An introduction to using your own intuitive powers to tap into the resonance of Tarot images, packed with archetypes and symbols, to jumpstart inspiration for your artistic projects.

**CORRECTION: The Raziel Tarot Deck is designed by artist Robert Place with commentary by Rachel Pollack.

2: Author/teacher Susan Merson (OH GOOD NOW THIS/Amazon), explores TAROT cards to jumpstart your writing, TAROT FOR WRITERS #2: LANDSCAPE

Explore the landscape of story. Entering the world of the card offers visceral clues to the landscape of your writing.

3: Author/ teacher Susan Merson (OH GOOD NOW THIS/ Amazon) explores  TAROT cards to jump start your writing. TAROT FOR WRITERS #3: CHARACTER.

A brief exploration of character and how to find their first basic journey. Look deeply at the character clues in the cards and throw three cards to begin their adventure.

  4: Author/teacher Susan Merson (OH GOOD NOW THIS/AMAZON) explores TAROT cards to jump start your writing. TAROT FOR WRITERS #4:  WHAT STORY SHOULD I WRITE TODAY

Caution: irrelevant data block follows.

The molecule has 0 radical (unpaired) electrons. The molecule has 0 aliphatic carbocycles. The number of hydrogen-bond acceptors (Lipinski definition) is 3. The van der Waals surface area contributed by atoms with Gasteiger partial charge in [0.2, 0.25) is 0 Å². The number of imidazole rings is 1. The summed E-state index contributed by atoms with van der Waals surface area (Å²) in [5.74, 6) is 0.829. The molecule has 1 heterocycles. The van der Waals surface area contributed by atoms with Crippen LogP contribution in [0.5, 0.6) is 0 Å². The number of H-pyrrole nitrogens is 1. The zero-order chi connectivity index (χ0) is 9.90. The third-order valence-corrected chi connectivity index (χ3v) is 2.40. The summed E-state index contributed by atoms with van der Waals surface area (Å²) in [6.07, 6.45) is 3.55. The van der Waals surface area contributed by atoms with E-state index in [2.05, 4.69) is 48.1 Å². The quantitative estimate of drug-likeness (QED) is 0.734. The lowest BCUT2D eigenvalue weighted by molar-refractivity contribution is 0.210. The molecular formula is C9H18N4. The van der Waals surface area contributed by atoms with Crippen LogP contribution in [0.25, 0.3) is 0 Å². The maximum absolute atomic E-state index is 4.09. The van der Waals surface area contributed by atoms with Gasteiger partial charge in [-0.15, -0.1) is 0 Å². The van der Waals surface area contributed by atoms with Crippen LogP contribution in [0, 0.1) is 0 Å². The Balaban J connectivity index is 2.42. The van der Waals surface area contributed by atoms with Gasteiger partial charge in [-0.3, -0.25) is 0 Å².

On pulling cards to intuitively discover the story, the genre, the themes and the major turning points of a new story.

 5: Author/teacher Susan Merson (OH GOOD NOW THIS/AMAZON) explores TAROT to jumpstart your writing. TAROT FOR WRITERS/ #5 TIMELINES AND DEEPER DIVE INTO RELATIONSHIPS

Timelines and going deeper into relationships with pro and antagonists. The more cards you draw the more information you can gather.

more personal "stuff" about Susan Merson...

Does this book have a special meaning to you? i.e. where you found the idea, its symbolism, its meaning, who you dedicated it to, what made you want to write it?